i.landsat8.swlst is an implementation of a robust and practical Slit-Window (SW) algorithm estimating land surface temperature (LST), from the Thermal Infra-Red Sensor (TIRS) aboard Landsat 8 with an accuracy of better than 1.0 K. [1]


The components of the algorithm estimating LST values are at-satellite brightness temperature (BT); land surface emissivity (LSE); and the coefficients of the main Split-Window equation (SWC).

LSEs are derived from an established look-up table linking the FROM-GLC classification scheme to average emissivities. The NDVI and the FVC are not computed each time an LST estimation is requested. Read [0] for details.

The SWC depend on each pixel's column water vapor (CWV). CWV values are retrieved based on a modified Split-Window Covariance-Variance Matrix Ratio method (MSWCVMR) [1, 2]. Note, the spatial discontinuity found in the images of the retrieved CWV, is attributed to the data gap in the images caused by stray light outside of the FOV of the TIRS instrument [2]. In addition, the size of the spatial window querying for CWV values in adjacent pixels, is a key parameter of the MSWCVMR method. It influences accuracy and performance.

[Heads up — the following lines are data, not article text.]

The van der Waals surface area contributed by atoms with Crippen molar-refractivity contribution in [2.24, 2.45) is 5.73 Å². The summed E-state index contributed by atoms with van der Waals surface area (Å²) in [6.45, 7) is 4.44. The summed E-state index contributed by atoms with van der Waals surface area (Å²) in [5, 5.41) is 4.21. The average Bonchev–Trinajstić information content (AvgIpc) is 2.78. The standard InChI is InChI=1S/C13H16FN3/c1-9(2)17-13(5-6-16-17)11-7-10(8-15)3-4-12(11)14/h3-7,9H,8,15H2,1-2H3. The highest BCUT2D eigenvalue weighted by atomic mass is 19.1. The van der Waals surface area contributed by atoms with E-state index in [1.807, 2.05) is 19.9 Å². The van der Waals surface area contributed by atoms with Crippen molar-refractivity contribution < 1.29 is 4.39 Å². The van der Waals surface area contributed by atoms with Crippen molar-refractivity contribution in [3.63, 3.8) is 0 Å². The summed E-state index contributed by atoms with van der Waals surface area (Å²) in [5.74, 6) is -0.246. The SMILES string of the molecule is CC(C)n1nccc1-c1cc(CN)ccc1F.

At-satellite brightness temperatures are derived from the TIRS channels 10 and 11. Prior to any processing, these are filtered for clouds and their quantized digital numbers converted to at-satellite temperature values.

Hence, to produce an LST map, the algorithm requires at minimum:

  • TIRS bands 10 and 11
  • the acquisition's metadata file (MTL)
  • a Finer Resolution Observation & Monitoring of Global Land Cover (FROM-GLC) product